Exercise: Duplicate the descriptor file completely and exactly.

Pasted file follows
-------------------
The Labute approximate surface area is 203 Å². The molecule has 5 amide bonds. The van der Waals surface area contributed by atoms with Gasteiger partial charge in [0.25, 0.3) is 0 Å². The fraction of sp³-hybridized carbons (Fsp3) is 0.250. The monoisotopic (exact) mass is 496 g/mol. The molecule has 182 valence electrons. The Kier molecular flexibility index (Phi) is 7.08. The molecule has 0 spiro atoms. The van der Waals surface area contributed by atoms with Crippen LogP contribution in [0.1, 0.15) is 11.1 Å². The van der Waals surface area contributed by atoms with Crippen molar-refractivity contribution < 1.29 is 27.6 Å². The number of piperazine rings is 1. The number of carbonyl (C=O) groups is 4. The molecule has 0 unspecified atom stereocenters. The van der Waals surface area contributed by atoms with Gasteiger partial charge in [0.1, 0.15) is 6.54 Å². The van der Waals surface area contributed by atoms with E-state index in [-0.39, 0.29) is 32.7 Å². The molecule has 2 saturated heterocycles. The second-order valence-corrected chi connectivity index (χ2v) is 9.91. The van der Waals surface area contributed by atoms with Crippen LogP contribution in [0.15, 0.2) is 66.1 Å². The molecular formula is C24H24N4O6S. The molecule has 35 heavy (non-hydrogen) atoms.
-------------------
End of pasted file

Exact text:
The Labute approximate surface area is 203 Å². The molecule has 5 amide bonds. The van der Waals surface area contributed by atoms with Gasteiger partial charge in [0.25, 0.3) is 0 Å². The fraction of sp³-hybridized carbons (Fsp3) is 0.250. The monoisotopic (exact) mass is 496 g/mol. The molecule has 182 valence electrons. The Kier molecular flexibility index (Phi) is 7.08. The molecule has 0 spiro atoms. The van der Waals surface area contributed by atoms with Crippen LogP contribution in [0.1, 0.15) is 11.1 Å². The van der Waals surface area contributed by atoms with Crippen molar-refractivity contribution < 1.29 is 27.6 Å². The number of piperazine rings is 1. The number of carbonyl (C=O) groups is 4. The molecule has 0 unspecified atom stereocenters. The van der Waals surface area contributed by atoms with Gasteiger partial charge in [0.1, 0.15) is 6.54 Å². The van der Waals surface area contributed by atoms with E-state index in [-0.39, 0.29) is 32.7 Å². The molecule has 2 saturated heterocycles. The second-order valence-corrected chi connectivity index (χ2v) is 9.91. The van der Waals surface area contributed by atoms with Crippen LogP contribution in [0.15, 0.2) is 66.1 Å². The molecular formula is C24H24N4O6S. The molecule has 35 heavy (non-hydrogen) atoms.